Bouveret syndrome

Case contributed by Eric F Greif
Diagnosis certain


Nausea and vomiting with patient stating, "I am unable to keep food down."

Patient Data

Age: 90 years
Gender: Female

There is pneumobilia and air within the gallbladder. The gallbladder is contracted and inflamed.  The previously seen large gallbladder stone on prior CT (not shown) is no longer in the gallbladder and is likely in the inflamed duodenal bulb. The stomach is distended with fluid. The duodenum and small bowel distal to the bulb are decompressed. Findings likely represent new gallbladder fistula to the duodenal bulb, and a suspected large gallbladder stone has passed into the duodenal bulb causing gastric outlet obstruction.

Cardiomegaly, pulmonary vascular congestion, and small pleural effusions, likely representing congestive heart failure.

There is a 2.8 x 2.7 cm exophytic enhancing mass in the anterior mid right kidney. There is a non-obstructing calculus in the mid right kidney. There are several left renal cysts. 

Myomatous uterus.  

Chronic loculated collection in the lower anterior abdominal wall not clinically significant.  

Degenerative spine changes.


Rigler's triad: air within the gallbladder (blue arrow), cholecystoenteric fistula (red arrow) with ectopic gallstone in proximal duodenum, and gastric distention (yellow arrow).


Interval placement of Gastrojejunostomy (G-J) tube with the balloon external to the gastric lumen and within the ventral abdominal subcutaneous tissues/musculature. There is new small to moderate amount of pneumoperitoneum secondary to gastric perforation from displaced G-J tube.  The G-J tube tip is within the proximal jejunum.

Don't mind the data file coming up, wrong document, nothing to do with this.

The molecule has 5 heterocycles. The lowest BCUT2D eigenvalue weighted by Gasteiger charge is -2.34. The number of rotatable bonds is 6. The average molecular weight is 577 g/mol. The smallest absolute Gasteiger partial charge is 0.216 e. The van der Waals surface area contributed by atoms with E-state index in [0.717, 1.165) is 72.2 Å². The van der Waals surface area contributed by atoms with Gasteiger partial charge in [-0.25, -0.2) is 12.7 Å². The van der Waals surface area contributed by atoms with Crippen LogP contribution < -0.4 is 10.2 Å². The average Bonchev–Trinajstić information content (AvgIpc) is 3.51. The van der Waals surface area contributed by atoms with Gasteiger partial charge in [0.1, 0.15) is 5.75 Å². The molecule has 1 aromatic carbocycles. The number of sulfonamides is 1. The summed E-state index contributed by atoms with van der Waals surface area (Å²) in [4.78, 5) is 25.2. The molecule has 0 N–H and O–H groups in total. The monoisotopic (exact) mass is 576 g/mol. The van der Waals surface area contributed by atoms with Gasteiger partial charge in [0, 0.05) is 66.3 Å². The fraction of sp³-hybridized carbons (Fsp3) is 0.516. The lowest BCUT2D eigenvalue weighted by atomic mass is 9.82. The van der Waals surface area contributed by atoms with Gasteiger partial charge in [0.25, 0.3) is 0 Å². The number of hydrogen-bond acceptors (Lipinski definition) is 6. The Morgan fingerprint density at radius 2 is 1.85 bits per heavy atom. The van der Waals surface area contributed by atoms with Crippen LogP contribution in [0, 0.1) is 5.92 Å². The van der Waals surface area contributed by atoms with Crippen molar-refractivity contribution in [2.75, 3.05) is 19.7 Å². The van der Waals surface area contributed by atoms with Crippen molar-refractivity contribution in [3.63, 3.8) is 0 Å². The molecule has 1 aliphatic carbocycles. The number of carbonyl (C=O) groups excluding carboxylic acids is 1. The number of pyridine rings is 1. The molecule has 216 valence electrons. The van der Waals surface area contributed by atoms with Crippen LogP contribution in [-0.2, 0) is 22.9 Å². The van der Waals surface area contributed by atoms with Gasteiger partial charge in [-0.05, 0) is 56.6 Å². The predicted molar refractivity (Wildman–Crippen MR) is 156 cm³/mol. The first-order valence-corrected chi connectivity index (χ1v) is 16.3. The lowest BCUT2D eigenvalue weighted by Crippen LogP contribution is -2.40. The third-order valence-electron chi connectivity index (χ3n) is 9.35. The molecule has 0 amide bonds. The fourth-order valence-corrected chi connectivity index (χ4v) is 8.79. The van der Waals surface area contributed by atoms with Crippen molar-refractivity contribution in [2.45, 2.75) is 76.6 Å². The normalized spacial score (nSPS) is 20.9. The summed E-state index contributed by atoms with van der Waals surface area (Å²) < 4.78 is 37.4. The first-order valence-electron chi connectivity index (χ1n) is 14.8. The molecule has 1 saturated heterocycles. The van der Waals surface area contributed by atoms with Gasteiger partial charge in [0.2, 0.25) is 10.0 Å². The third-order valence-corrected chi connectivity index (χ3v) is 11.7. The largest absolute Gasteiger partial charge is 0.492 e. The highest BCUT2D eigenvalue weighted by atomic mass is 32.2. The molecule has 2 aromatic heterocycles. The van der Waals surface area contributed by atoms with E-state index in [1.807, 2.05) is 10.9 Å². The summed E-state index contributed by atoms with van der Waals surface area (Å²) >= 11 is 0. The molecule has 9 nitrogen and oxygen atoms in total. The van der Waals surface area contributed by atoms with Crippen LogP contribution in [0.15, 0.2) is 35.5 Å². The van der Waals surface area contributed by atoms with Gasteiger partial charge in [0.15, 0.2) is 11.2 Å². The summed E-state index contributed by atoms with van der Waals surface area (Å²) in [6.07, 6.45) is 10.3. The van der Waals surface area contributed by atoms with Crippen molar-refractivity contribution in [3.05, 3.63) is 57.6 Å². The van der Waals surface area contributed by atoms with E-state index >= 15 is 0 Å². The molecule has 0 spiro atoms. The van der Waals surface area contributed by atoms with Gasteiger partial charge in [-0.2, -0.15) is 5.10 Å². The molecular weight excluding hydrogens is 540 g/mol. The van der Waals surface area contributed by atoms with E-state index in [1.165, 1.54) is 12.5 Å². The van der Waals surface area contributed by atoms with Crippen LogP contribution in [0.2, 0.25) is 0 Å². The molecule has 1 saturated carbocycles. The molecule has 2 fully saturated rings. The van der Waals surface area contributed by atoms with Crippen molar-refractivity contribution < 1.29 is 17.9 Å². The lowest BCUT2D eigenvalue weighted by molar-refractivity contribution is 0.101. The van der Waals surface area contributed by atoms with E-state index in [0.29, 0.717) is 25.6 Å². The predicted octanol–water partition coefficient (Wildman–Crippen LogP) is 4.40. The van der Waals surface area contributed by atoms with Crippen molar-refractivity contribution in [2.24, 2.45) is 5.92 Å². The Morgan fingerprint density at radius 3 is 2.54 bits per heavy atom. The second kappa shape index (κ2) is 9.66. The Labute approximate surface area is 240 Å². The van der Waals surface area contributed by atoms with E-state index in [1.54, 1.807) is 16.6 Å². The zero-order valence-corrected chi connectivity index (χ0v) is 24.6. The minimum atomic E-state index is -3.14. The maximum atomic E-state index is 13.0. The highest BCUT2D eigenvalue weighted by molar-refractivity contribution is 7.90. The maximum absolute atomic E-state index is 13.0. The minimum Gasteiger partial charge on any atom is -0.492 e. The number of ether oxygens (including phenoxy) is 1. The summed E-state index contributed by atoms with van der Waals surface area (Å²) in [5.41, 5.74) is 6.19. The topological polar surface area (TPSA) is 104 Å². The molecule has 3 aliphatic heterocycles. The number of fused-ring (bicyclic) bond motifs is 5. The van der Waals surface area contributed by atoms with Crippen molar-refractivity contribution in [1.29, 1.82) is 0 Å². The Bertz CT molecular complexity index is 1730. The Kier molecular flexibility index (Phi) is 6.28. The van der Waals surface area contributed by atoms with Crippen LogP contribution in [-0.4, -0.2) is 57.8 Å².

Nasogastric tube is also present with tip in the body of the stomach.  There is resolution/decompression of the gastric outlet obstruction.

There is a persistent cholecystoenteric fistula with the proximal duodenum and a small amount of air within the gallbladder. There is a rim calcified gallstone within the proximal duodenum, better visualized on this study compared to the original CT.

Remaining findings are unchanged.

Case Discussion

One year prior patient received a CT scan demonstrating a large calcified gallstone within the gallbladder (images not shown). One year later the CT scan showed pneumobilia, cholecystoenteric fistula, and gastric outlet obstruction secondary to ectopic gallstone in the proximal duodenum known as Bouveret’s syndrome. Bouveret’s syndrome has the same pathophysiology as gallstone ileus, but instead of the ectopic gallstone causing obstruction/ileus in the distal small bowel (most common terminal ileum) in a rarer event the stone is lodged in the proximal duodenum or gastric pylorus causing gastric outlet obstruction, as in this case. Findings of gallstone ileus or Bouveret’s syndrome may exhibit Rigler’s triad of pneumobilia, ectopic gallstone, and bowel obstruction, like in this case which showed all three findings.

A few weeks later another CT scan was performed because of displacement of the gastrojejunostomy tube which was associated with pneumoperitoneum. The ectopic gallstone within the duodenum was more conspicuous on the latest CT scan.

The ectopic gallstone was treated by endoscopic lithotripsy. Patient’s symptom improved and she was stable at discharge.    

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